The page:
Once you have your $2,000 short-term savings in place, you’re ready to start building a full savings fund that equals 6 months of living expenses. During this phase, you’ll also begin to spend money on investments that build wealth over time.

Once you have 6 months of living expenses in your savings fund, you’ll stop saving and put all your money toward investments and spending (so you can enjoy your money).

Calculate Your Monthly Living Expenses

Estimate your monthly living expenses by including:

  • Rent or mortgage
  • Insurance
  • Utilities
  • Food
  • Entertainment
  • Travel
  • Clothes
  • Car payments
  • Gym membership
  • Other subscriptions (Amazon, Netflix, Moviepass, etc.)

Now, add up your monthly expenses and multiply them by 6.  Write that number down because that’s your goal for your full emergency fund.

how much should you save chart

What Percentage of Your Paycheck Should You Put Toward Savings?

The percent of earnings you allocate to your emergency fund depends on your life situation and income.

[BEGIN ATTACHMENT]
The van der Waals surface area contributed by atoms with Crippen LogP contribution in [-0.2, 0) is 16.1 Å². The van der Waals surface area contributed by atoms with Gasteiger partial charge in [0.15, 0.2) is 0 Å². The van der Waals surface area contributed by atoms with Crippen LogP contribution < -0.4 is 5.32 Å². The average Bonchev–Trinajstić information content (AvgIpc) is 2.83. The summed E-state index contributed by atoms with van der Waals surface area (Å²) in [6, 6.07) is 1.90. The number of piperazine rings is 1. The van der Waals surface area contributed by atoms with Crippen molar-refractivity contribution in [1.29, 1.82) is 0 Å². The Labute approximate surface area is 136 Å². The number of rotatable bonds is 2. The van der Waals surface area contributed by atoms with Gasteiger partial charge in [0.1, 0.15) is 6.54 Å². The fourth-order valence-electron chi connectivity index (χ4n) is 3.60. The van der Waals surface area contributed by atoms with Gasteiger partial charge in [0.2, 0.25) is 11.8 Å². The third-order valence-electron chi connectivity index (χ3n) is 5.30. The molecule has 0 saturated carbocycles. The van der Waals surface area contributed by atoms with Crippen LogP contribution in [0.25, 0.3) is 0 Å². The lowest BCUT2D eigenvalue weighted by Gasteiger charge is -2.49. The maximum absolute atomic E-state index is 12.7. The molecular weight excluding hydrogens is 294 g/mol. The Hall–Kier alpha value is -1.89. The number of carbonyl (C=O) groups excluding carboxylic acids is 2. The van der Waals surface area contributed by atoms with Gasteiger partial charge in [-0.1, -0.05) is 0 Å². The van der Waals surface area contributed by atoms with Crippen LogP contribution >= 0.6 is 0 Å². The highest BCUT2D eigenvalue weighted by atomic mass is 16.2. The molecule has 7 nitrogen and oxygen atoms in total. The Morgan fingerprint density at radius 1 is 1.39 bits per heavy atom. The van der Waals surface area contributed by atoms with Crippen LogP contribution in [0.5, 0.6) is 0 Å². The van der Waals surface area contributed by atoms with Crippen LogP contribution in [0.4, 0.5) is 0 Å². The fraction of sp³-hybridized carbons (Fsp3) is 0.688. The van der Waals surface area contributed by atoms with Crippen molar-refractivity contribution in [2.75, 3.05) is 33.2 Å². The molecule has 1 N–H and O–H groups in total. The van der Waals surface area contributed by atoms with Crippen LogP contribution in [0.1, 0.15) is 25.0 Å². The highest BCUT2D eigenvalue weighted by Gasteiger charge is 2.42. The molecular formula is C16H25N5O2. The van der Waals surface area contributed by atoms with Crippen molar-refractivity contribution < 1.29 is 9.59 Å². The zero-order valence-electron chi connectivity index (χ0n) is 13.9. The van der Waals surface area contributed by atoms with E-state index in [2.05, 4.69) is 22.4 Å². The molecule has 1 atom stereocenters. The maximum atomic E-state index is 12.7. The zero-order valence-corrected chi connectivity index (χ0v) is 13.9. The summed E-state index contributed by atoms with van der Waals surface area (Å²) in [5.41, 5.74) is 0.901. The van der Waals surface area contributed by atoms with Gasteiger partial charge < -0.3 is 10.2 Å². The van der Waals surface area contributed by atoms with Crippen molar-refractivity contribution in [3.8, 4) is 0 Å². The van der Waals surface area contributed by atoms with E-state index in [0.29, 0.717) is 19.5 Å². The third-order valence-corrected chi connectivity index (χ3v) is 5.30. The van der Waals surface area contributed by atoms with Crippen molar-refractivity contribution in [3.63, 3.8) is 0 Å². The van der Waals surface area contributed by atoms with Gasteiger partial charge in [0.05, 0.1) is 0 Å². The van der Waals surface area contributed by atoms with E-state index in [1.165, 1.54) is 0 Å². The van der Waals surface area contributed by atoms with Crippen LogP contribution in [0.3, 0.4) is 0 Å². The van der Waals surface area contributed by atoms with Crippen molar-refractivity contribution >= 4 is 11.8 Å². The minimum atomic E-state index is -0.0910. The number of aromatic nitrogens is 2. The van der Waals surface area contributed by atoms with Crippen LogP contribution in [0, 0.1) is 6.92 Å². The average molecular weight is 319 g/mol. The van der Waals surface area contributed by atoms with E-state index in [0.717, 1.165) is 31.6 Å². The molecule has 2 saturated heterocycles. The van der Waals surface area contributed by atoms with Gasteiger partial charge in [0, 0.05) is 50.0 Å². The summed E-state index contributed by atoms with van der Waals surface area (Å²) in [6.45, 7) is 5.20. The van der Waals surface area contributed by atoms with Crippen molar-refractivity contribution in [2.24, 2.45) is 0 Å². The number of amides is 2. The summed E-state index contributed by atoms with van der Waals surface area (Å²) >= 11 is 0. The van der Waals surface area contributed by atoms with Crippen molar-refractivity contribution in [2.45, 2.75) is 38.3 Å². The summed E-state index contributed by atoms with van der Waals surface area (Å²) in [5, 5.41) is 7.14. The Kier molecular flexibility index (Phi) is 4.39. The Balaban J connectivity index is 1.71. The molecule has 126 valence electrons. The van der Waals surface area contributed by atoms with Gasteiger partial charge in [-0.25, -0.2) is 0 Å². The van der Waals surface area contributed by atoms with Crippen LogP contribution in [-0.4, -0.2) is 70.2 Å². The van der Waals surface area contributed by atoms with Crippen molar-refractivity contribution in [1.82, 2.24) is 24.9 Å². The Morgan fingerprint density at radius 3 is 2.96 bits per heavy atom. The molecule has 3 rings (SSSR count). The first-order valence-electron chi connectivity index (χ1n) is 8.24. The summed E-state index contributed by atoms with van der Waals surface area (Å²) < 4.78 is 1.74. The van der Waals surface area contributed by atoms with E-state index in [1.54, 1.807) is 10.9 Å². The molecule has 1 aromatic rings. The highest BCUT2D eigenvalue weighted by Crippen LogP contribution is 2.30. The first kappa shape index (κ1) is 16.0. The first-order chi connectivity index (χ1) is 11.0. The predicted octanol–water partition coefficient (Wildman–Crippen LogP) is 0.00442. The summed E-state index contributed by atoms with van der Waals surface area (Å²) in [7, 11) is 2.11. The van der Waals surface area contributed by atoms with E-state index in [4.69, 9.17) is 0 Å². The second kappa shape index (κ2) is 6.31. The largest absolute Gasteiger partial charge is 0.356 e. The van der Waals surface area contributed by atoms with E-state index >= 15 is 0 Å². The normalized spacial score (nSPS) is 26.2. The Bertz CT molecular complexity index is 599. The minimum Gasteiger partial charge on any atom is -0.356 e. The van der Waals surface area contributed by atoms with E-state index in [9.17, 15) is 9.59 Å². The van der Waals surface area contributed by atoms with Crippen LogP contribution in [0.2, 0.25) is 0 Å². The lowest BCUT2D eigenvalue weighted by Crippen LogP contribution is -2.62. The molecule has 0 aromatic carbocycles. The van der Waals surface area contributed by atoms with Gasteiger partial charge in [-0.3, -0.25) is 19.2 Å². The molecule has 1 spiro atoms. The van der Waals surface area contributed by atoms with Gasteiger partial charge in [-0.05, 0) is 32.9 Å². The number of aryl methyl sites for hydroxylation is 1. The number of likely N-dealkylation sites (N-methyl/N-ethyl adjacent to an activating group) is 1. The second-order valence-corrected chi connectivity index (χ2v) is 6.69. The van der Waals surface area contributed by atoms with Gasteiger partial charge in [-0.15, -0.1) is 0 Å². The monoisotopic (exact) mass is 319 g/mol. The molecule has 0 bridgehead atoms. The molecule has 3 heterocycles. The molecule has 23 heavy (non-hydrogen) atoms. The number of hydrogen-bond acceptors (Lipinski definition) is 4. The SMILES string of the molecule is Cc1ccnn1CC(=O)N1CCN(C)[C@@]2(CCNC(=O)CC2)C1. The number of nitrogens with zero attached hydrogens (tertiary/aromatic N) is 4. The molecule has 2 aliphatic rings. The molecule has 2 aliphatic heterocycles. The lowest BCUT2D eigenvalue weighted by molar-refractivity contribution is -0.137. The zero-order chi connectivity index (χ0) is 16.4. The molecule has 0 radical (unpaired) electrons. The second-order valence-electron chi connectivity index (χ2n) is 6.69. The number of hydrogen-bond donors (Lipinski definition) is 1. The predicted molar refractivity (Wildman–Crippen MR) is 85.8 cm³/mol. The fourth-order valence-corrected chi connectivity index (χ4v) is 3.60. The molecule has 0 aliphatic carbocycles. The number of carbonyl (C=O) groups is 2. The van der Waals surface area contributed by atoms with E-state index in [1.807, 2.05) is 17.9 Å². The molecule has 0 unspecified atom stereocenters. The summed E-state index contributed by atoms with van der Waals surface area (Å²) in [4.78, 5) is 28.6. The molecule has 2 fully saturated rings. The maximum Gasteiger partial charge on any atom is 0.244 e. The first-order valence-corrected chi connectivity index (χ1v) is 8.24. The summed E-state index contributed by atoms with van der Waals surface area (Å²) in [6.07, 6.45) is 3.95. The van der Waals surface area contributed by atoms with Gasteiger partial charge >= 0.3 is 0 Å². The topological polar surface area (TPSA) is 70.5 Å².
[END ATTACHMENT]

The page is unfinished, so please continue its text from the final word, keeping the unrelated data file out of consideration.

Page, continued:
Below are guidelines on how to allocate your earnings according to your life situation, including:

  1. Young and single without children, mortgage, or your own business
  2. Young and single running your own business
  3. Parent with a family to support

There are a lot of variations when it comes to age, family, and lifestyle. If your situation isn’t included above, then read all 3 scenarios. You’ll get an idea of how money is allocated for different lifestyles and why it’s split up that way. Once you understand that, you can create your own variation.

1. People with No Children, Mortgage, or Other Major Expenses: Save Aggressively.


When you don’t have a family to provide for, a home to care for, or a business to run, you have a once-in-a-lifetime chance to save and invest aggressively.

Allocate 20% of every paycheck to your emergency savings fund until you have 6 months of living expenses in the bank.

If you’re in this category, you should live on half of what you earn. Your earnings should be allocated like this:

  • 20% savings
  • 30% investments
  • 50% spending

how much you should be saving when you're young